The bed nucleus of the stria terminalis (BNST)-a key part of the extended amygdala-has been implicated in the regulation of diverse behavioral states, ranging from anxiety and reward processing to feeding behavior. Among the host of distinct types of neurons within the BNST, recent investigations employing cell type- and projection-specific circuit dissection techniques (such as optogenetics, chemogenetics, deep-brain calcium imaging, and the genetic and viral methods for targeting specific types of cells) have highlighted the key roles of glutamatergic and GABAergic neurons and their axonal projections. As anticipated from their primary roles in excitatory and inhibitory neurotransmission, these studies established that the glutamatergic and GABAergic subpopulations of the BNST oppositely regulate diverse behavioral states. At the same time, these studies have also revealed unexpected functional specificity and heterogeneity within each subpopulation. In this Minireview, we introduce the body of studies that investigated the function of glutamatergic and GABAergic BNST neurons and their circuits. We also discuss unresolved questions and future directions for a more complete understanding of the cellular diversity and functional heterogeneity within the BNST.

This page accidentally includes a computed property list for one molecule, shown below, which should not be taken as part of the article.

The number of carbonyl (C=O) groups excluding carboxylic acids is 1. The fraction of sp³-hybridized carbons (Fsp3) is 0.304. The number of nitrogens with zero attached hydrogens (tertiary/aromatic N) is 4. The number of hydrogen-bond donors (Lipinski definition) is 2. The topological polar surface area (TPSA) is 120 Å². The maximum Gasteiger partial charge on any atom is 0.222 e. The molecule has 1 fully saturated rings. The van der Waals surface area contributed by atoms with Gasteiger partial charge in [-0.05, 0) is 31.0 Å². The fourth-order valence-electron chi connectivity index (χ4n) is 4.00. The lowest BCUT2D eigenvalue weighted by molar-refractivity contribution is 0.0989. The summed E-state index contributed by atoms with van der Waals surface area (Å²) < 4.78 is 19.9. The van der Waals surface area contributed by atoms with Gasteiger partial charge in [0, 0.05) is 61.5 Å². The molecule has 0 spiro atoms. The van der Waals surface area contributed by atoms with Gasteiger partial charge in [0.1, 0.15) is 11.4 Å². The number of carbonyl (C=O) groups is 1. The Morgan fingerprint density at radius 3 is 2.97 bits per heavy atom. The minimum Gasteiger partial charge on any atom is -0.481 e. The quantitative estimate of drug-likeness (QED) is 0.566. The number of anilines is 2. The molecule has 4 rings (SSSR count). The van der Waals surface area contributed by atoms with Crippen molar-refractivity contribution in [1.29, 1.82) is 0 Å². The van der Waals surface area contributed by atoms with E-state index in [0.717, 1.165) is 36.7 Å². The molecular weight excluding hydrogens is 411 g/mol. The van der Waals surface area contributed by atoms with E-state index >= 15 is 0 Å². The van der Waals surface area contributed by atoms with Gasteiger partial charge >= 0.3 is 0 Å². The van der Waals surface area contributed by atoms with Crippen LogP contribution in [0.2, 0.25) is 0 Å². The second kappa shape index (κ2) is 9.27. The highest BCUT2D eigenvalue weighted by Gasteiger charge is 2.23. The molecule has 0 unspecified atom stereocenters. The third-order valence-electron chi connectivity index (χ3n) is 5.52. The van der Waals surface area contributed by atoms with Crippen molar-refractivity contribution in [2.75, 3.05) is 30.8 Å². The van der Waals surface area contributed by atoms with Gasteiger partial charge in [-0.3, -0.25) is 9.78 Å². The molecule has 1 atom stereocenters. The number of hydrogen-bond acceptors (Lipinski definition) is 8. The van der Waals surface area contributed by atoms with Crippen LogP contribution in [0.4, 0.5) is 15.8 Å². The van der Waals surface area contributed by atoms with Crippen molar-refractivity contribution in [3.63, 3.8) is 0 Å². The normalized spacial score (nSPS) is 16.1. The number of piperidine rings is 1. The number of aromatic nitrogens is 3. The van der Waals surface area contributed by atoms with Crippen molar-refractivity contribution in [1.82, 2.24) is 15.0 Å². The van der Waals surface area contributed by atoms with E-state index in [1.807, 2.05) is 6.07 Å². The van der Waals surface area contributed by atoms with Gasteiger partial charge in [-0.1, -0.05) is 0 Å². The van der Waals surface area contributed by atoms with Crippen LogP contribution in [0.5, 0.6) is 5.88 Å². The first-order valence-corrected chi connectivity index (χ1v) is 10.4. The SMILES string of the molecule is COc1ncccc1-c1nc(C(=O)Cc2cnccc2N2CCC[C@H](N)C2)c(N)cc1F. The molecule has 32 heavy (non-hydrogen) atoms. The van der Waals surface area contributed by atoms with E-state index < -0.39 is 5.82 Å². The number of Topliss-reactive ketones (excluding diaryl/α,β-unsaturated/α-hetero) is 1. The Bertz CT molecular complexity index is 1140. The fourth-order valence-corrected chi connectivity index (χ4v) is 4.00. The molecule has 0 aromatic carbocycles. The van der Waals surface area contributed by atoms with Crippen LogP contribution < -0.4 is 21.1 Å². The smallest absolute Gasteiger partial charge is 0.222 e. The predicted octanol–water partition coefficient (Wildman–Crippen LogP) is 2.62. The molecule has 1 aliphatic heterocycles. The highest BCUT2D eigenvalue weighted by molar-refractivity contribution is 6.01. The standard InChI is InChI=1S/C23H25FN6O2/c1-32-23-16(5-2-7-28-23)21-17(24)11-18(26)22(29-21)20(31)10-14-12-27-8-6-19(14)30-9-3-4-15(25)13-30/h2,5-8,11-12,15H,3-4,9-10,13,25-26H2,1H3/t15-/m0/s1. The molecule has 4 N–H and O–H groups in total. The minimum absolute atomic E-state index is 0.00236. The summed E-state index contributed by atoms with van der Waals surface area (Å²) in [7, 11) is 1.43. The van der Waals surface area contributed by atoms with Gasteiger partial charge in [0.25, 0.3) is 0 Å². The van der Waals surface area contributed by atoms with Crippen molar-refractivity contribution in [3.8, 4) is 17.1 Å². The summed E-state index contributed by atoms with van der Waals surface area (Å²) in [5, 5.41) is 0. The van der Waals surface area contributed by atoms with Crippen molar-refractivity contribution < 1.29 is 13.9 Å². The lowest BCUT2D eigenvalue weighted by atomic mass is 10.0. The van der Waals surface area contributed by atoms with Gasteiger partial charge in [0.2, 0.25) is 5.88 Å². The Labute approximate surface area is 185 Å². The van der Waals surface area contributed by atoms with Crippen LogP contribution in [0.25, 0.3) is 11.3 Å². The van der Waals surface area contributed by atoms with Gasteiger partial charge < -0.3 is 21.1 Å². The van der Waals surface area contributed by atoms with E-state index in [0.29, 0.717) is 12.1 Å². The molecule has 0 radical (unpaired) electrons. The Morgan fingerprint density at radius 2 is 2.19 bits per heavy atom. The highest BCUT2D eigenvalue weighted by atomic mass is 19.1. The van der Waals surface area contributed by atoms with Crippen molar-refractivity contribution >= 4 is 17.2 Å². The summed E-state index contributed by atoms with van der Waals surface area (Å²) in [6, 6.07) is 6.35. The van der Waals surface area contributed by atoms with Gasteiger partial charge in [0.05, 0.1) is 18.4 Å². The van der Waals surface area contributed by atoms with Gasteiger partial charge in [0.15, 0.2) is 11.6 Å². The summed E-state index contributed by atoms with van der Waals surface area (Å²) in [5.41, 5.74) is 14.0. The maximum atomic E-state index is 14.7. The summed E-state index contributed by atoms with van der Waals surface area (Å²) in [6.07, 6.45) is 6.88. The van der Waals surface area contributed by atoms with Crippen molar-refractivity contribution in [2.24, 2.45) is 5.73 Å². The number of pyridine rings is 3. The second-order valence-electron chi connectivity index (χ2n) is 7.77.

Keywords: bed nucleus of the stria terminalis; gamma-aminobutyric acid; glutamate; neural circuitry.